Thursday, October 19, 2006

Hugh Tripp and a Tizz demonstration you can do yourself

Hugh Tripp shows how you can do your own investigation of Tizz.

Cut a strip from one sheet of inkjet paper and fold it into a zig-zag like you see in Hugh's left hand.

Cut the remaining piece into a circle.

Listen to the sounds of these objects in a quiet, dry environment. Gently excite the round sheet by wiggling it. What do you hear?

Gently excite the zig-zag by wiggling it and compare the sound against the circle.

You will find one structure will generate more noise than the other one.


Brad Avenson said...

Maybe if the surface area of the two pieces were the same the amount of noise might be more similar, but the tension of the corregated bit is significantly less so the tone of the noise will be different.

Zach said...

Okay, I am going to have to check this out.

As a side note I have been reading your old blog posts over the last couple of days and really enjoyed everything. Your RCA project looks really cool.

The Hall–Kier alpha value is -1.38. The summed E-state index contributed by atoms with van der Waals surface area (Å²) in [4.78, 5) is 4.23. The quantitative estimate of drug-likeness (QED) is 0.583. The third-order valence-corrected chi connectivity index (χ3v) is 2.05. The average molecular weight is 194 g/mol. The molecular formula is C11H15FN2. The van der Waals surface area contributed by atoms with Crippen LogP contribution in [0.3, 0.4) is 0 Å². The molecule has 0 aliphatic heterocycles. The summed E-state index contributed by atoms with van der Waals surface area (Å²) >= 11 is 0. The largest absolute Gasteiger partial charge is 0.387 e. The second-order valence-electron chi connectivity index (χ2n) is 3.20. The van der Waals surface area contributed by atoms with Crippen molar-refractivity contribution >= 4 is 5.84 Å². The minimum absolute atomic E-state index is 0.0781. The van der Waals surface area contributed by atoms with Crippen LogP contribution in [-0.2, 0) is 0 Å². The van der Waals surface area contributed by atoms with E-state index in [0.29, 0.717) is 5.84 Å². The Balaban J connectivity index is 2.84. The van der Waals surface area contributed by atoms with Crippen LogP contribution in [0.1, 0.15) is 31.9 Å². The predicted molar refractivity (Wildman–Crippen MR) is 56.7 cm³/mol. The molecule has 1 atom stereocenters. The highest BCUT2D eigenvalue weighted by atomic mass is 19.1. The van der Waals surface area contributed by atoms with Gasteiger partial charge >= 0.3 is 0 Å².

Bob Crowley said...


Yes you are right, but there is also more to it than that. It has to do with surface area for sure and that plays an important role as there is simply less area where turbulence and agitation take place. Tizz and the word "tizzy" mean "an agitated state" by the way!

But the more important phenomenon that you will notice when doing the paper experiment is a result of restricted lateral modes.

Try it and listen and let me know what you think.

Zach that's a nice picture of you.


Anonymous said...

I did it and the circl sounds like a saw blade really liek it sounds when you hit the side of saw. it is easy to see

Anonymous said...

I hear a high woosh sound almost like sheetmetal. This is with the circle. This is a surprise to me. How does it make that sound what vibrates it?

Anonymous said...

round makes a WOOOOSSSHHHH!!


Anonymous said...

This is that ZZZZZZZZ sound in a LDC? If so, why should we have to listen to it?

Anonymous said...

The disk is like a cymbal. It has all kinds of resonances. Manufacturers go to lengths to reduce this. Dynamics don't have much of it, ribbons have none of it. Considering the channel is only about 8K in most instances, and nobody needs the sheet metal cutting ability of the condenser, it is time to retire the LDC. Amazing how many cling to the SHZZZZ sound on vocals, esp female vocals and it sounds like shit. Total tizzy shit.